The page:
I’ve watched the film ‘Computer Chess‘ many times. Released in 2013 and directed by Andrew Bujalski, it is shot in black & white analogue. The film documents a conference held in a hotel over a weekend sometime between 1981 and 1983. The conference is to debate the potential of artificial intelligence beating a grand master at chess. Various groups of programmers and their computers then spend the rest of the weekend in a computer chess tournament against each other.
“Set over the course of a weekend tournament for chess software programmers thirty-some years ago, COMPUTER CHESS transports viewers to a nostalgic moment when the contest between technology and the human spirit seemed a little more up for grabs. We get to know the eccentric geniuses possessed of the vision to teach a metal box to defeat man, literally, at his own game, laying the groundwork for artificial intelligence as we know it and will come to know it in the future.” – (Andrew Bujalski, accessed 13.12.2018 www.computerchessmovie.com/aboutthemovie.html)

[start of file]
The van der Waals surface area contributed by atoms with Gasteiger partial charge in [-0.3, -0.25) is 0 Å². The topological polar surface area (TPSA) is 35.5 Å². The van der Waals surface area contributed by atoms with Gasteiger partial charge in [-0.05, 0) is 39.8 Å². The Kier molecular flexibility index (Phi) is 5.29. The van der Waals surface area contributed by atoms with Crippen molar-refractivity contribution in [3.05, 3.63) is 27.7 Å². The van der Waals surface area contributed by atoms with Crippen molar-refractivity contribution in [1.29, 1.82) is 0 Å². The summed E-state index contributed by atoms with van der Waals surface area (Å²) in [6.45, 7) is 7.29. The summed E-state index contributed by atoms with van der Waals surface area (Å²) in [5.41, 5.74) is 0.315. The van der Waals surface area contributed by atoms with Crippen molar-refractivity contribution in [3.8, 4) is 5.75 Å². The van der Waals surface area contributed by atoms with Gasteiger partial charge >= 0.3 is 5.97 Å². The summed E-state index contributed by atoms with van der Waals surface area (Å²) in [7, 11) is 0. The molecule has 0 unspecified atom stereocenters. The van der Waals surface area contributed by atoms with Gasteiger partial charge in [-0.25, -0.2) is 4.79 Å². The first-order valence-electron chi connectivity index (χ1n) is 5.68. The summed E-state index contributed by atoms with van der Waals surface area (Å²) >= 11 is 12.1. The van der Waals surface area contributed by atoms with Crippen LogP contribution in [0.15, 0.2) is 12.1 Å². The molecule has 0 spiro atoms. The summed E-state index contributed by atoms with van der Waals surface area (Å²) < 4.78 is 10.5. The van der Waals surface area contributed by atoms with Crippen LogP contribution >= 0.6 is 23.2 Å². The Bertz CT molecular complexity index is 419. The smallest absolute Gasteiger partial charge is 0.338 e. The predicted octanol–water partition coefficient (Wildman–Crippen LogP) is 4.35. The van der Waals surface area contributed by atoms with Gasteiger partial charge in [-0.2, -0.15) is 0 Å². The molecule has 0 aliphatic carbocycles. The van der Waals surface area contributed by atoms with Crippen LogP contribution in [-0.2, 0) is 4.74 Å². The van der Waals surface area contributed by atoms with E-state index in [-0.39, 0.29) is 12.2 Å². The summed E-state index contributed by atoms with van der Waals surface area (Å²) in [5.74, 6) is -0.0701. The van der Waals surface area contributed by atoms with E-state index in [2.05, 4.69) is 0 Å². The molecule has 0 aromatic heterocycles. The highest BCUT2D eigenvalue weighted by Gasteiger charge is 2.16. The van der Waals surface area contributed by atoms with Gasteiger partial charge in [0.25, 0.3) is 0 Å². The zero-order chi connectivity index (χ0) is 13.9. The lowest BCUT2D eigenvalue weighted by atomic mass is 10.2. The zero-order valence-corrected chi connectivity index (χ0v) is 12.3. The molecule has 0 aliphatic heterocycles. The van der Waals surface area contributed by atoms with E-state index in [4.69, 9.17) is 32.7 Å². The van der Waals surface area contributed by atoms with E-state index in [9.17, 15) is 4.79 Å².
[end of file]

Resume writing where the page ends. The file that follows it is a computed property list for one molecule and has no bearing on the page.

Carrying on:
There is one female engineer, Shelly Flintic, who is the character that has the knowledge and skills to create the artificial intelligence the male engineers are so concerned with. However, her voice or viewpoint does not feature with any significance. This bothered me more with each viewing so I decided to redress the balance.
Taking some inspiration from ‘Beneficial Shock‘ a magazine that aims to interpret film through illustration, I prepared to make a visual narrative or ‘comic’ of the film to tell Shelly’s story. Using stills from the film, I drew a number of images. From these images I selected those that worked together to form a narrative or sorts. I read the film script and chose sections of dialogue that seemed particularly sexist or uncomfortable. The following image illustrate this process.
Website for the magazine ‘Beneficial Shock’: www.beneficialshock.com
Website for the film ‘Computer Chess’: www.computerchessmovie.com